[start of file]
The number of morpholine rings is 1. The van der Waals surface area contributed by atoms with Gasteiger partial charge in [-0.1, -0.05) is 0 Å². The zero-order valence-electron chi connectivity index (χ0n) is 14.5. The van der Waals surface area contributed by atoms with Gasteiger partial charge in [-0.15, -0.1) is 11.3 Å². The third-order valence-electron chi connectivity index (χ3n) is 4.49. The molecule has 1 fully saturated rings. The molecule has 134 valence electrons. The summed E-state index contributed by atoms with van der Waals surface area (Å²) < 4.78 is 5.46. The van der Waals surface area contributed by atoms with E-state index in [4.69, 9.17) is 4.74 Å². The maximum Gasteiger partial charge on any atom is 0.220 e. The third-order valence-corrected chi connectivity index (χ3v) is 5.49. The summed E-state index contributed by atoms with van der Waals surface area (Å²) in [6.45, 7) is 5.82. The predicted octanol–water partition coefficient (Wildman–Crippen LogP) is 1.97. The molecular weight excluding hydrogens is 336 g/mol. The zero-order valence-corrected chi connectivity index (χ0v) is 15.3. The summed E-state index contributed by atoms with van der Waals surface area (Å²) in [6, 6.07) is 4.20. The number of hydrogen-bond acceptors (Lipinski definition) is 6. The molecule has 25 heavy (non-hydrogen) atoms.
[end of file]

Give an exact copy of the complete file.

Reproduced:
The number of morpholine rings is 1. The van der Waals surface area contributed by atoms with Gasteiger partial charge in [-0.1, -0.05) is 0 Å². The zero-order valence-electron chi connectivity index (χ0n) is 14.5. The van der Waals surface area contributed by atoms with Gasteiger partial charge in [-0.15, -0.1) is 11.3 Å². The third-order valence-electron chi connectivity index (χ3n) is 4.49. The molecule has 1 fully saturated rings. The molecule has 134 valence electrons. The summed E-state index contributed by atoms with van der Waals surface area (Å²) < 4.78 is 5.46. The van der Waals surface area contributed by atoms with E-state index in [4.69, 9.17) is 4.74 Å². The maximum Gasteiger partial charge on any atom is 0.220 e. The third-order valence-corrected chi connectivity index (χ3v) is 5.49. The summed E-state index contributed by atoms with van der Waals surface area (Å²) in [6.45, 7) is 5.82. The predicted octanol–water partition coefficient (Wildman–Crippen LogP) is 1.97. The molecular weight excluding hydrogens is 336 g/mol. The zero-order valence-corrected chi connectivity index (χ0v) is 15.3. The summed E-state index contributed by atoms with van der Waals surface area (Å²) in [6, 6.07) is 4.20. The number of hydrogen-bond acceptors (Lipinski definition) is 6. The molecule has 25 heavy (non-hydrogen) atoms.